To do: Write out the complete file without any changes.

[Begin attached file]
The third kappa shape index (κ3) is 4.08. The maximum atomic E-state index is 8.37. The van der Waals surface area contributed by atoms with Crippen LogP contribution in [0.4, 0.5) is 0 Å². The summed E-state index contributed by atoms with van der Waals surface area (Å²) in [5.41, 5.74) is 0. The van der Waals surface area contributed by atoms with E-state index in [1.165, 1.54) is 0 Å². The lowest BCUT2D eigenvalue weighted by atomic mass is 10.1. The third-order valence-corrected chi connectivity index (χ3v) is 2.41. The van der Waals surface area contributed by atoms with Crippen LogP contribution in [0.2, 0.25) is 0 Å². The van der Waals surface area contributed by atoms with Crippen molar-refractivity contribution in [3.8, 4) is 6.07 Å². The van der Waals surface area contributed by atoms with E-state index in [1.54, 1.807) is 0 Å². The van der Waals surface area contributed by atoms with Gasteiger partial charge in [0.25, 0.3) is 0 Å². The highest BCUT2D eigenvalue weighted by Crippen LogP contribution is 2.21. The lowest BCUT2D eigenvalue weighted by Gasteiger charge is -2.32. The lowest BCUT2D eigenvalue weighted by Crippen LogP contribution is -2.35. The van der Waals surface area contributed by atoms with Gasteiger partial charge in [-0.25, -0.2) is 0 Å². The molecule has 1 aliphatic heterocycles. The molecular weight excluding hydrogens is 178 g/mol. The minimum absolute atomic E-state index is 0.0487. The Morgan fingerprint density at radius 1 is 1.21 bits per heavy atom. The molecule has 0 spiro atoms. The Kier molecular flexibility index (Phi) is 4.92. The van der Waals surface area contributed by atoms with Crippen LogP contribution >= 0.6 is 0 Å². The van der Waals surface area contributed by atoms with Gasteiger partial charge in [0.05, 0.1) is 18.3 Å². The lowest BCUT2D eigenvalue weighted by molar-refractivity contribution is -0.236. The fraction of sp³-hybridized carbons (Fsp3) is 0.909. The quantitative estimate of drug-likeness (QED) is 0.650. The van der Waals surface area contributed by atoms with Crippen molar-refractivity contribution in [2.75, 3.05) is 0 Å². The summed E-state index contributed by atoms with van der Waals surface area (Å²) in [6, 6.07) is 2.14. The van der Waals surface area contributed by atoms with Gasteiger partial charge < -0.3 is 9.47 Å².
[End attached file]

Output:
The third kappa shape index (κ3) is 4.08. The maximum atomic E-state index is 8.37. The van der Waals surface area contributed by atoms with Crippen LogP contribution in [0.4, 0.5) is 0 Å². The summed E-state index contributed by atoms with van der Waals surface area (Å²) in [5.41, 5.74) is 0. The van der Waals surface area contributed by atoms with E-state index in [1.165, 1.54) is 0 Å². The lowest BCUT2D eigenvalue weighted by atomic mass is 10.1. The third-order valence-corrected chi connectivity index (χ3v) is 2.41. The van der Waals surface area contributed by atoms with Crippen LogP contribution in [0.2, 0.25) is 0 Å². The van der Waals surface area contributed by atoms with Crippen molar-refractivity contribution in [3.8, 4) is 6.07 Å². The van der Waals surface area contributed by atoms with E-state index in [1.54, 1.807) is 0 Å². The van der Waals surface area contributed by atoms with Gasteiger partial charge in [0.25, 0.3) is 0 Å². The highest BCUT2D eigenvalue weighted by Crippen LogP contribution is 2.21. The lowest BCUT2D eigenvalue weighted by Gasteiger charge is -2.32. The lowest BCUT2D eigenvalue weighted by Crippen LogP contribution is -2.35. The van der Waals surface area contributed by atoms with Gasteiger partial charge in [-0.25, -0.2) is 0 Å². The molecule has 1 aliphatic heterocycles. The molecular weight excluding hydrogens is 178 g/mol. The minimum absolute atomic E-state index is 0.0487. The Morgan fingerprint density at radius 1 is 1.21 bits per heavy atom. The molecule has 0 spiro atoms. The Kier molecular flexibility index (Phi) is 4.92. The van der Waals surface area contributed by atoms with Crippen LogP contribution >= 0.6 is 0 Å². The van der Waals surface area contributed by atoms with Gasteiger partial charge in [0.05, 0.1) is 18.3 Å². The lowest BCUT2D eigenvalue weighted by molar-refractivity contribution is -0.236. The fraction of sp³-hybridized carbons (Fsp3) is 0.909. The quantitative estimate of drug-likeness (QED) is 0.650. The van der Waals surface area contributed by atoms with Crippen molar-refractivity contribution in [2.75, 3.05) is 0 Å². The summed E-state index contributed by atoms with van der Waals surface area (Å²) in [6, 6.07) is 2.14. The van der Waals surface area contributed by atoms with Gasteiger partial charge < -0.3 is 9.47 Å².